By NASA via Wikimedia Commons

This term gets used a lot in stats: how much of our energy is green? How much of Denmark’s or Germany’s or China’s or France’s? It depends what you consider green.

Most people would I think imagine that green energy means renewables. If a company said it invested in green energy projects, would you be surprised if you found out they’re investing in a nuclear startup that wants to build small modular reactors (SMRs)?

Or if it was investing in a project to dispose of the UK’s plutonium stockpile, currently sitting around at Sellafield with nobody knowing what to do with it? And if a by-product of that nuclear waste disposal process happened to be energy, would that then make it green energy?

Not creating it in the first place would probably be the answer your average anti-nuclear campaigner would give you, but it’s there, we can’t turn back the clock and not do whatever it was we did to create it. We have to face up to it and deal with it.

Avoiding problems is not green.

Would we consider hydro green? I expect most of us here in the UK would say yes, but what about the Banqiao Dam disaster that killed between 90,000 and 230,000 people? How green is that? Even when hydro works, it still has a huge impact on the environment. How socially just is it to flood a valley that has been home to many families for generations? To change the course of rivers, to alter our landscape in such drastic ways? Put it like that, and we have to accept that not all hydro can be considered green energy.

Did you know that the Sierra Club, America’s equivalent of Friends of the Earth, used to oppose hydro whilst for a while, in the 60s, they supported nuclear power?

Things changed. The cold war was generating a huge fear around anything nuclear, and nuclear power was inevitably linked to nuclear weapons. If you were against the weapons you had to be against the power, and with lots of liberal environmentally concerned people turning against nuclear weapons, focusing the attack on nuclear was a smart move – though whether it was intentionally smart or accidentally smart I don’t know.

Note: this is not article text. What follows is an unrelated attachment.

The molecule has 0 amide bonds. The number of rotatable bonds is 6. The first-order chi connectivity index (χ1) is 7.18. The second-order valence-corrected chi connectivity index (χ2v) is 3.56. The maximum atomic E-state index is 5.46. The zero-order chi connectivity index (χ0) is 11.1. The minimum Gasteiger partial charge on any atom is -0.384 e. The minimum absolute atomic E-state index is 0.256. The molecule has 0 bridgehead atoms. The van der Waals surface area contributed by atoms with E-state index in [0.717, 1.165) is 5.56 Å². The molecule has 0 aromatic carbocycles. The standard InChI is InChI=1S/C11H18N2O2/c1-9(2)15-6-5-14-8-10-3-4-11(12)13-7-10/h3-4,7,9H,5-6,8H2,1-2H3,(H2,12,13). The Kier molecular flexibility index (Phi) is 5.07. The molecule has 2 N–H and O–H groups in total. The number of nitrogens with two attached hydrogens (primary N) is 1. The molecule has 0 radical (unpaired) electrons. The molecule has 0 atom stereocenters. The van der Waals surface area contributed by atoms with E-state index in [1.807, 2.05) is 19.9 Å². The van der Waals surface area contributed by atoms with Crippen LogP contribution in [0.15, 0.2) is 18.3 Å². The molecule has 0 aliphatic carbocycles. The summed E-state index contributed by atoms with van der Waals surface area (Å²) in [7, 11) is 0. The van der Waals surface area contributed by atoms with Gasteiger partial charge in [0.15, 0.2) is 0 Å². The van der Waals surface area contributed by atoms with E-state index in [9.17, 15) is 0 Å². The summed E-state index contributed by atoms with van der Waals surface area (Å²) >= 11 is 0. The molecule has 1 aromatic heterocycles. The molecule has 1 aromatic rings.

You can’t assume that all hydro is the same. Small-scale unobtrusive hydro, like a water wheel, is very different to large-scale hydro that transforms an entire landscape beyond recognition. The same goes for tidal, wave, solar, wind and nuclear.

People often talk about covering the desert with solar panels, but deserts are not completely barren. Things live in deserts and some people live in deserts.

We sometimes think of our seas and oceans as if they are deserts in which we can install our wind farms and wave machines, and to some extent we can and should, but we also need to consider the environmental impacts of these projects, particularly on highly intelligent creatures such as whales and dolphins.

We call ourselves greens, and yet if you look at the earth from space it’s blue. Most of the planet is ocean. A future offshoot of the green movement, calling itself the blue movement, could argue that greens were too landocentric. We mostly forget about the oceans and the creatures that live in them. We treat them as if they were our energy-making factory.

We’re only using a tiny part of the oceans, the greens would say, but then that’s exactly what the polluters used to say on dumping their waste: it’s a drop in the ocean.

Also published on Medium.

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